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Live Your Life

Here’s an idea…it’s your life, so why not live it unapologetically…full throttle, without all the explaining? How about you check in with the people who depend on you to make sure you don’t leave them in the dust, but aside from that, it’s your life for the taking, so LIVE it.

My LIGHT lesson for this post is to do whatever you need and want to do to live your life to the fullest….your “best life” as often phrased today, in our American culture. However, also spend a good amount of time “being” rather than “doing”. “Be” for the sake of “being” and not to prove to friends, family, coworkers, haters, society, or who ever. Be the change, inspiration, advocate, enthusiast, peace, love, etc. Stop seeking other people’s approval and/or permission.

I remember years ago, my male boss at the time asked me what I was trying to prove. Granted, I believe he was threatened by me, but I did have an aura about me that took on the air of having to prove something to the world. I was in graduate school at almost 40 years old, worked full time, had a family, and was a first generation college graduate after having previously been a college “drop out”. My mother was a single parent from a different country who cleaned hospitals for a living. My father was abusive and did nothing to support us. The odds were stacked against me, for sure. I remember my aunt saying to my mom in creole when I was about a pre-teen, “what are you going to do with her?”. The “her” was me. So I thought I had a lot to prove to everyone. That pushed me to crush goals, but I could have possibly gone farther had I focused that energy to prove on myself. I don’t know. Nowadays, I have nothing to prove to anyone, but myself.

I type this like I have it all figured out and I don’t. However, I know what I’m striving for and I’m tired of setting limits on myself. The beauty of getting older and being a breast cancer thriver is I care less, but there is room for me to care to a lesser degree about what others think of me.

One step I’ve taken to get more clear on my goals is to reduce my time on social media. As much as I love catching up with family and friends and getting updates from my favorite pages, my struggle with social media is the many competing messages about most everything and everything seems to be taken out of context. You see the constant self-promotion and borderline narcissistic posts. There’s the danger of getting into the “comparison” trap. All of these factors, and more, are counterintuitive to how I see myself “being” in this life.

As I process this message, I’m sure I will find other areas I will want to work on to get me where I want to be. In the meantime, I will strive to live unapologetically and in full throttle.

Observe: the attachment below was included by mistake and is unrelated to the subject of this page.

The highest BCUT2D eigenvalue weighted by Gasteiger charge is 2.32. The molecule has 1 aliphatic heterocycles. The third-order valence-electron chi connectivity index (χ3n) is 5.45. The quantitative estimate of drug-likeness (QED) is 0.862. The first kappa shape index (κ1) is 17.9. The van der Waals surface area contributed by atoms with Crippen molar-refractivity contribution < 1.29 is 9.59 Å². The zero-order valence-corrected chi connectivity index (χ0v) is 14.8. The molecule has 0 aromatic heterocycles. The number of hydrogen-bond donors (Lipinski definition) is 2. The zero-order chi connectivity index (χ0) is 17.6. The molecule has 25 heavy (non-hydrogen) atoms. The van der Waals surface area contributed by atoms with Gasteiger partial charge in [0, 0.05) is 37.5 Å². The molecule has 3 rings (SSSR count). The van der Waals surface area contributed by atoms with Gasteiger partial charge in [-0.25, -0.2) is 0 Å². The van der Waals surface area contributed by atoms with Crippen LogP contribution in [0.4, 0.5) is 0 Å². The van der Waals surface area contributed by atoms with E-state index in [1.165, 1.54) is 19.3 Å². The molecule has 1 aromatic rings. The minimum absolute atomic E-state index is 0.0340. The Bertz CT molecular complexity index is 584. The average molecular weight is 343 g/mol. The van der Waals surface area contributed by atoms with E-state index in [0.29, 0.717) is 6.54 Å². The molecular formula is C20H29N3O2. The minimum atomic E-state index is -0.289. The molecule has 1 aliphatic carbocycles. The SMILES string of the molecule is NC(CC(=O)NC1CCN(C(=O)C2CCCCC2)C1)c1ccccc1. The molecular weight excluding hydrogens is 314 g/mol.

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Can you learn to love the pain?

I love the many things going on in my life right now. Obvious ones are I love my family, friends, pets, career, and how far I’ve come in my relationships with my siblings, husband, extended family, and friends. I love the city I live in…Austin, and I also love the city I was born in… Chicago. I love my age because I feel like I’m finally at a place where I can be myself without the burden of worrying about what other people think. I genuinely love myself…my mind and my body. I love that I’m not a people pleaser. I love that I make myself a priority. I love that I set boundaries. I love that I can see through the bullshit…people’s bullshit, and step back and decide how to handle the bullshit. With my children, I’ll call them out. With other situations and people, it depends. I love that I’m discerning and am usually able to assess the source of the bullshit: fear, anger, lack of experience/knowledge, miscommunication, systemic problems, etc. I tend to file the information away in my mental library as additional tidbits until it’s time to address and take action.

I could go on about the things I love, but, what about the “not so lovely” things that inevitably happen to all of us. Why can’t we have the good stuff all the time? It feels so good! I don’t think our lives were meant to experience euphoria in isolation. The human experience is perplexing and all encompassing. There are books that can explain it better than I. I’m simply here sharing my perspective. In the last two years alone, I’ve experienced extreme challenges and pain: my husband’s brain surgery and the ongoing subsequent health issues, my breast cancer diagnosis and treatment, my mom’s death, and me being the sole financial support in my household. Those are the big pains, but then there are the other ones that add up too: the disapointments (my trip to Haiti was just canceled last week), miscommunications, misunderstandings, financial shortcomings, feelings of inadequacy, helplessness and/or hopelessness, parenting, children that struggle in school and relationships, failed dreams and aspirations, miscarriages and inability to have children, broken relationships, work sacrifices and demands, etc.

I don’t have the answer to all of life’s problems, but what I do know is I experience great joy despite the pains of life. Better yet, I experience great joy because of the pains. I’m content. Firstly, it comes from a place of deep gratitude for being alive and gratitude from knowing I’ve encountered and survived many obstacles. I have supportive people in my life and people that pray for me. I accept that I can’t control most things. I’m also flexible in my thinking and have learned to go with the flow, not to force outcomes, and trust God.

Can you learn to “love” the pain? In short, I don’t know. I think it may go against human nature. I don’t know if I’ll ever fully get to the place where I love pain, but I’ll strive to love it. I do appreciate it. I can see that pain makes me appreciate all the great things in my life even better.

What are your thoughts?